Saturday, September 22, 2007

Plastic Man: On the Lam! by Kyle Baker

I read the first few issues of Kyle Baker's Plastic Man series as they came out in 2004 -- eagerly, since I was a big Baker fan from back in the days of Why I Hate Saturn and The Cowboy Wally Show. But I dropped the book after the first plotline, feeling vaguely let down and unexcited. (And the series itself petered out not too long after that.) I wondered if my lack of interest was due to me or the story, so I found this trade paperback compilation of that first Baker storyline and decided to re-read it.

(Parenthetically, this has a great production design -- the cover is plastic, like some waterproof book, and it looks like Plaz in the form of a book. I appreciate it when designers go that extra step and make the design really match the style and sensibility of a book.)

I had pretty much the same reaction this time as I'd had the first time I read these issues. Baker's art is clean, colorful, and idiosyncratic...but it also keeps looking to my eye like screenshots from an animated show, and isn't as appealing to me as his old style. (Yes, it's not all that different from his old style -- I think it's just a difference in tools -- but there's something a bit colder and flatter about his art now. This might be a purely personal reaction, but it's been consistent; Baker's new work doesn't look as appealing to my eye as his old stuff. Or maybe I just like his stuff better in black & white, since I do like his recent family humor strips.)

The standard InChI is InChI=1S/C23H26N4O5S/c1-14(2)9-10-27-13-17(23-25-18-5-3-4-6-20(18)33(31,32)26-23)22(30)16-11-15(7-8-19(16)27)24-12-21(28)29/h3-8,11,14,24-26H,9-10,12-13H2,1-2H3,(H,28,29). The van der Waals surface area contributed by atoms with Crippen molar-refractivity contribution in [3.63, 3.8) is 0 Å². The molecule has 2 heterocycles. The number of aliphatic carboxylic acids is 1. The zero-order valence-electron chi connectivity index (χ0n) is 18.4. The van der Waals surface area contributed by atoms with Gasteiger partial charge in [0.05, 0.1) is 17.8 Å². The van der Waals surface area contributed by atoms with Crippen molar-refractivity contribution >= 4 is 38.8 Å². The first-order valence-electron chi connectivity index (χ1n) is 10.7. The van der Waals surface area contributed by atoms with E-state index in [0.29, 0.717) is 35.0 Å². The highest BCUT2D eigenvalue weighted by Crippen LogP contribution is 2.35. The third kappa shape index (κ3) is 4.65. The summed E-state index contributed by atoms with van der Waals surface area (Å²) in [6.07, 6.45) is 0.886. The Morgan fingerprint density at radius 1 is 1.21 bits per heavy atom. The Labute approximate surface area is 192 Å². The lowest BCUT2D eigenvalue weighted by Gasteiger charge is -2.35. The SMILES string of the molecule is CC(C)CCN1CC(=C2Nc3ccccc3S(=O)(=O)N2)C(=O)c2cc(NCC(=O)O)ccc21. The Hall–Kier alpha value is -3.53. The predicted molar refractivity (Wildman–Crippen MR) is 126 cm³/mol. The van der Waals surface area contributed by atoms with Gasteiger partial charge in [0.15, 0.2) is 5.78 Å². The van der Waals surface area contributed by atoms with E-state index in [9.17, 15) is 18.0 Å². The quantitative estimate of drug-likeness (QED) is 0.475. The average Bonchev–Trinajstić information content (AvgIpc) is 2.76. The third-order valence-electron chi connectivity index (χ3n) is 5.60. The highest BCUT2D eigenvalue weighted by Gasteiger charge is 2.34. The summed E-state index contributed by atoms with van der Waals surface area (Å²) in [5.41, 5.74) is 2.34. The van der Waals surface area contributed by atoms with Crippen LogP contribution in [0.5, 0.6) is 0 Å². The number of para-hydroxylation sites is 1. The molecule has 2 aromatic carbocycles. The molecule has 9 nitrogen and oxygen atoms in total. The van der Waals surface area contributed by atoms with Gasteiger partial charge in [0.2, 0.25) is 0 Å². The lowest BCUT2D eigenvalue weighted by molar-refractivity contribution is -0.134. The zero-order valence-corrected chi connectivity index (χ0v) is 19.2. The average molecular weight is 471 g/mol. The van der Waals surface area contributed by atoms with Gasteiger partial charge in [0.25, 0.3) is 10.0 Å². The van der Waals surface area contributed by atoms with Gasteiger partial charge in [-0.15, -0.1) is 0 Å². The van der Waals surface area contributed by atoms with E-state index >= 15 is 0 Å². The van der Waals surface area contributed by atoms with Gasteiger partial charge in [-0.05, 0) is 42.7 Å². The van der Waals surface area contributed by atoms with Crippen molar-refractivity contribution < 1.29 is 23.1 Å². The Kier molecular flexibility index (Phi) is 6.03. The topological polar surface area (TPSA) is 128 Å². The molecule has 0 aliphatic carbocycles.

The stories are a good mix of the silly and the serious; the tone is just right for Plaz, and it works well with the similarly-toned art. But...I liked it intellectually, and thought "this is the way a Plastic Man comic should be done" rather than really enjoying it and laughing at the jokes. Maybe I'm too old to appreciate it the way it should be appreciated, but it still didn't strike me the way it should have.

So I'm lukewarm here -- I think Baker is the perfect writer-artist for a modern Plastic Man title, and that he's hitting the right tone here, but there's something indefinable missing. I guess what I'm finally saying is that the sheet music is right, the conductor is right, and the band is playing on key and in tempo -- but I just don't feel the song. Again, that may easily be me and not Baker. If you have any affection for the traditional, funny version of Plastic Man, you should at least look at this book -- it might hit you in a way it didn't me.

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